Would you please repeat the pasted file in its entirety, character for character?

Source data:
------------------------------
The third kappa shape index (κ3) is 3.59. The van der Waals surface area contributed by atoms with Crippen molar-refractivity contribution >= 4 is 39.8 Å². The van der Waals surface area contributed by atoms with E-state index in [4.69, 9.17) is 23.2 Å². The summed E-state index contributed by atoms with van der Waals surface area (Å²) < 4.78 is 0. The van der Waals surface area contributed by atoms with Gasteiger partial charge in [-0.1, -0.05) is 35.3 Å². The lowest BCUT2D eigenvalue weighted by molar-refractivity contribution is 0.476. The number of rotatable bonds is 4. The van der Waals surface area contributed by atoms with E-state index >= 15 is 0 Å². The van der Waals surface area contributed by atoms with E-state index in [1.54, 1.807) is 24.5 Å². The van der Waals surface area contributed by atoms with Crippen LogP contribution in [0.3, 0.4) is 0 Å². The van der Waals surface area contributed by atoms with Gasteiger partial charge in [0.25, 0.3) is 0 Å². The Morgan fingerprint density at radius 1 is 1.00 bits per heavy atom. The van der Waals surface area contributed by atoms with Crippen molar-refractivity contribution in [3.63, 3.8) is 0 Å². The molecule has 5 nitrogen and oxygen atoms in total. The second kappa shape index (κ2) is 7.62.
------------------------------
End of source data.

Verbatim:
The third kappa shape index (κ3) is 3.59. The van der Waals surface area contributed by atoms with Crippen molar-refractivity contribution >= 4 is 39.8 Å². The van der Waals surface area contributed by atoms with E-state index in [4.69, 9.17) is 23.2 Å². The summed E-state index contributed by atoms with van der Waals surface area (Å²) < 4.78 is 0. The van der Waals surface area contributed by atoms with Gasteiger partial charge in [-0.1, -0.05) is 35.3 Å². The lowest BCUT2D eigenvalue weighted by molar-refractivity contribution is 0.476. The number of rotatable bonds is 4. The van der Waals surface area contributed by atoms with E-state index >= 15 is 0 Å². The van der Waals surface area contributed by atoms with E-state index in [1.54, 1.807) is 24.5 Å². The van der Waals surface area contributed by atoms with Crippen LogP contribution in [0.3, 0.4) is 0 Å². The van der Waals surface area contributed by atoms with Gasteiger partial charge in [0.25, 0.3) is 0 Å². The Morgan fingerprint density at radius 1 is 1.00 bits per heavy atom. The van der Waals surface area contributed by atoms with Crippen molar-refractivity contribution in [3.63, 3.8) is 0 Å². The molecule has 5 nitrogen and oxygen atoms in total. The second kappa shape index (κ2) is 7.62.